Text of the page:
Groundbreaking research project may help boost vaccine development
In an innovative project with implications for malaria vaccine development, scientists have used genomics, proteomics and gene expression studies to trace how malaria parasites evolve on a molecular level as they move between their hosts and insect vectors.
That focus on the parasites’ complex life cycle is helping researchers understand when different genes switch on and off as the pathogens metamorphose through seven different life stages. In turn, that molecular-level data may benefit biomedical scientists who are identifying new targets for vaccines that would impede the parasite during stages when it is particularly vulnerable to intervention.
Hall’s group identified the gene regulation by comparing the genes expressed in the sexual stage transcriptome with the proteomes of both the sexual stage and a developmental stage in the mosquito. Several genes were identified for which transcripts were detected in the sexual stage but with protein products specific to the mosquito stage, indicating delayed translation of transcripts from these genes.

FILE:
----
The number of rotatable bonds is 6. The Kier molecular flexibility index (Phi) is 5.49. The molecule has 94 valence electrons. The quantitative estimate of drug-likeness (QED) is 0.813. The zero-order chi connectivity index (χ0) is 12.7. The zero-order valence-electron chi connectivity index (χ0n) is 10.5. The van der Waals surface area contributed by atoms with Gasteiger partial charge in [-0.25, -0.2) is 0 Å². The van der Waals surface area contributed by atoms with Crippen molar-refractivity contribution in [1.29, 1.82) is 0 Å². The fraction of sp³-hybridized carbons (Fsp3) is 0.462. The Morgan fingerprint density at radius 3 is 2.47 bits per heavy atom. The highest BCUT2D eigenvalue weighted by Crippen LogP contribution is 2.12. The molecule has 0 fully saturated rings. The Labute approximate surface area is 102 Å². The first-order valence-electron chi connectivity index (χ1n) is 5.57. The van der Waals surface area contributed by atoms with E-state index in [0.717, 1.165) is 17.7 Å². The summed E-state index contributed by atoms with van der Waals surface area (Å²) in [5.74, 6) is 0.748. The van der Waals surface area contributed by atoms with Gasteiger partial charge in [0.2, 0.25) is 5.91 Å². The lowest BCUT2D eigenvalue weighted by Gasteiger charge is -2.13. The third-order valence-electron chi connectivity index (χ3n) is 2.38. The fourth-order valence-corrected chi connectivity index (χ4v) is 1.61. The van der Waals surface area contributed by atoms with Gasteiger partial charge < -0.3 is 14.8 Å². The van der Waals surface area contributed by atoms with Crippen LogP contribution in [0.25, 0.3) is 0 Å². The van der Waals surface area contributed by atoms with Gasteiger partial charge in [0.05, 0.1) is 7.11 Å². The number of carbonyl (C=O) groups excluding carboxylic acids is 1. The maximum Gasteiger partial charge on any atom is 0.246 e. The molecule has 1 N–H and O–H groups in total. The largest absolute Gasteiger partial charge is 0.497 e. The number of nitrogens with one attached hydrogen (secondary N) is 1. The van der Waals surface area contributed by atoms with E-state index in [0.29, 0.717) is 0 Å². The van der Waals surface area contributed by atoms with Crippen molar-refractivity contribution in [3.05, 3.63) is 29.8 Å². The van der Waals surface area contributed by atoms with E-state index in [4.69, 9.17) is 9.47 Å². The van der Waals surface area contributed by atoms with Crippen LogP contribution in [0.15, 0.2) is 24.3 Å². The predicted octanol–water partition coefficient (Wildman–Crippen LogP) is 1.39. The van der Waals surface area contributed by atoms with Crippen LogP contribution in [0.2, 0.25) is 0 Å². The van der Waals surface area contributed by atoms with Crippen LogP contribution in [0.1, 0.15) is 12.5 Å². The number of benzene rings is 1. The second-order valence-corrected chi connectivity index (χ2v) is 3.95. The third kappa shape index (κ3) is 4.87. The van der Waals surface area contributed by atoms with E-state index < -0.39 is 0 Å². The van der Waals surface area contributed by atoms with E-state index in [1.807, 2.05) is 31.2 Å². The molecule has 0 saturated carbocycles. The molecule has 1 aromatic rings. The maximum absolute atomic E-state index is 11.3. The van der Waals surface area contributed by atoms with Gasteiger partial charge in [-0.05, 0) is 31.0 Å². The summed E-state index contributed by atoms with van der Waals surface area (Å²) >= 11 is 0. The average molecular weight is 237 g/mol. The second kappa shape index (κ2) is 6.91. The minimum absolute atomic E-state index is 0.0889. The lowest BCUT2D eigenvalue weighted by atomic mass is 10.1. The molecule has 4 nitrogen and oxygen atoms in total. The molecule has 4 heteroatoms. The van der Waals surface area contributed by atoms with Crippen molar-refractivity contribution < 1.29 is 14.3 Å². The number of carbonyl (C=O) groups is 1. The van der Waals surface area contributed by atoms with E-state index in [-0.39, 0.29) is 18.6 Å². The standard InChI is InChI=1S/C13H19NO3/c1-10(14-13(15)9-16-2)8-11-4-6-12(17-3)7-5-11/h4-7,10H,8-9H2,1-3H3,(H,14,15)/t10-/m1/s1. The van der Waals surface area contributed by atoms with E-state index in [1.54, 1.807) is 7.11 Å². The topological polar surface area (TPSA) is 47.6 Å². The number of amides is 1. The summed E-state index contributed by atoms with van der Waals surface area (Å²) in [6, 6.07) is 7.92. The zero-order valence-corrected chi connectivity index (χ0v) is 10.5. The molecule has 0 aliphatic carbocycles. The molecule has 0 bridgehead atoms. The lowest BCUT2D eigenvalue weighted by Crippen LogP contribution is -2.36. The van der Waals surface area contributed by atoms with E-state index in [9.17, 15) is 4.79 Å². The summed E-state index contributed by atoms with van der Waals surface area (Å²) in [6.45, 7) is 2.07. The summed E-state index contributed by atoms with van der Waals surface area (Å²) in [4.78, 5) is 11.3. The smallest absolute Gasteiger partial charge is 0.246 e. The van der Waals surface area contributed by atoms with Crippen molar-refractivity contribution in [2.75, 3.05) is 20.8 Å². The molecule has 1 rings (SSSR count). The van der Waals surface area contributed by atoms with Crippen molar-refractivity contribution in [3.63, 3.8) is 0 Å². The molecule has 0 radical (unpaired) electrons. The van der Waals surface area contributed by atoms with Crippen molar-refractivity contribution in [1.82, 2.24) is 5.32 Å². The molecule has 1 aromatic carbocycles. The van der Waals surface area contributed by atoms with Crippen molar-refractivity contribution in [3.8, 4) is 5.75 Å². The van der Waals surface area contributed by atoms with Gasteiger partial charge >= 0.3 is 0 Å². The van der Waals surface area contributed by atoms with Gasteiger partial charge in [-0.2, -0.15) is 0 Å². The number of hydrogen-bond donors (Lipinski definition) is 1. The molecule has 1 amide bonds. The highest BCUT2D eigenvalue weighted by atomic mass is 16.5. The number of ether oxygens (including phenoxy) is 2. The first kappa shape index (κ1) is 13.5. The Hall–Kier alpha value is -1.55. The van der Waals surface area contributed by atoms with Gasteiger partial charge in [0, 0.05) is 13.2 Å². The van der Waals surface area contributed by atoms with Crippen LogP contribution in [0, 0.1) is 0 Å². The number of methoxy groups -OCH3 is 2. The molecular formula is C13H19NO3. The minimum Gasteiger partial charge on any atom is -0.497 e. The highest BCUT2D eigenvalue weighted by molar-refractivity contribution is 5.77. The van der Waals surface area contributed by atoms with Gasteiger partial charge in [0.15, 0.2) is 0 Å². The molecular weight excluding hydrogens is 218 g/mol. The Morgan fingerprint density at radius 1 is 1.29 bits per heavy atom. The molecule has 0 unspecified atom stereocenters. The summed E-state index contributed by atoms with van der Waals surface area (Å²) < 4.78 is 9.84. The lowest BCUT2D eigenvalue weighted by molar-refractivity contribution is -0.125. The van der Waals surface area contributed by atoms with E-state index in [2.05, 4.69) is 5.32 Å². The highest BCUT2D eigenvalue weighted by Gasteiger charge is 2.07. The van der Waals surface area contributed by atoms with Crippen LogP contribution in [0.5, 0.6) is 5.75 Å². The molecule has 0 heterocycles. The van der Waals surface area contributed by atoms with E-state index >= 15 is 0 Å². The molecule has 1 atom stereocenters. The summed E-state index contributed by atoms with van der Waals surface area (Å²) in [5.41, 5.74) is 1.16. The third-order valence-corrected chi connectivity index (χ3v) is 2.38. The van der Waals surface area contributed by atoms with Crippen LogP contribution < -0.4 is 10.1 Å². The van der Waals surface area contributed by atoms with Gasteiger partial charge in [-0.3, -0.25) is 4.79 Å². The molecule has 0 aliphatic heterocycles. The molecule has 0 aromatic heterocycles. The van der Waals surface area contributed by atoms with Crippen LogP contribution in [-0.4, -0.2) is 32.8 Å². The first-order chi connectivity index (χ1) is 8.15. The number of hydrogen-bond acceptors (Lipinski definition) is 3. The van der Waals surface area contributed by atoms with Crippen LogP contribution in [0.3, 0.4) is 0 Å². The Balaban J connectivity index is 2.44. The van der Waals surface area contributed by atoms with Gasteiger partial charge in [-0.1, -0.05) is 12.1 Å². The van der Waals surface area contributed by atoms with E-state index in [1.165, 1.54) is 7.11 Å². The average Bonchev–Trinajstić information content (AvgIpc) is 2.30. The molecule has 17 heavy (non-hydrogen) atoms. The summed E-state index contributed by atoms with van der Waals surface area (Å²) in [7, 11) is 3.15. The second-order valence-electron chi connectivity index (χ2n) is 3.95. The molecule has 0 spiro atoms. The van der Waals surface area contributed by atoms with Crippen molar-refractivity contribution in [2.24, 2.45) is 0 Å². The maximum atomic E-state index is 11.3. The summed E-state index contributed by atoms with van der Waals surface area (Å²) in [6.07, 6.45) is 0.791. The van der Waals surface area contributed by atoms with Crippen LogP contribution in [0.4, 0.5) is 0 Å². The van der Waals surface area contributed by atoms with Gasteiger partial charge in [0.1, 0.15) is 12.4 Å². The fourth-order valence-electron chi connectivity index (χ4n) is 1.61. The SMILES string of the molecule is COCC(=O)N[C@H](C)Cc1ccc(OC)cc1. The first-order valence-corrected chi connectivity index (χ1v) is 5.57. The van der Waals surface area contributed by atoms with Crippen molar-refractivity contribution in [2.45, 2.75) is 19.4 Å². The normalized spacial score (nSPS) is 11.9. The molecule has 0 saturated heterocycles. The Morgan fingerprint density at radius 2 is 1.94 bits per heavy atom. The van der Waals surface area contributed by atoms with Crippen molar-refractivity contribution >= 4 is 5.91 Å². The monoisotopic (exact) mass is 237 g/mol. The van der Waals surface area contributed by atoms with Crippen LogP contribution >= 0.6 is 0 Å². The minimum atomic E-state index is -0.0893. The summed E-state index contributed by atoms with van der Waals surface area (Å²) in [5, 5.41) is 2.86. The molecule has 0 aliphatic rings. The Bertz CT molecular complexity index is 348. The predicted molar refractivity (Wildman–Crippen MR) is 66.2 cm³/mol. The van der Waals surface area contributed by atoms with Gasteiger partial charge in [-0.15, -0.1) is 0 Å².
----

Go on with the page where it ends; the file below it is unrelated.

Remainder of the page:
Hall says that gene-regulation motif "is particularly interesting because these proteins, expressed early in the mosquito, are the target of transmission-blocking vaccines" —that is, vaccines which raise antibodies that attack the parasite in the vector. (Such antibodies are in the "blood meal" and still work for an hour or so after the mosquito bites).
Another TIGR scientist who played an important role in the project is Associate Investigator Jane Carlton, who had led the sequencing of P. yoelii. At TIGR, Carlton constructed a composite of all three rodent genome sequences (P. yoelii, P. berghei, P. chabaudi) by aligning them against the P. falciparum genome to create a whole-genome synteny map of the four species. In collaboration with Leiden University researchers, Carlton’s group was then able to generate maps that compare the degrees of similarity among genes on P. falciparum chromosomes and its rodent-malaria counterparts.
"The paper is significant on many levels, including the integration of draft genome sequence data with microarray and protein expression data," says Carlton. "This project also shows the power of collaboration between international institutes with different areas of expertise. It was remarkably productive collaboration."
Robert Koenig | EurekAlert!
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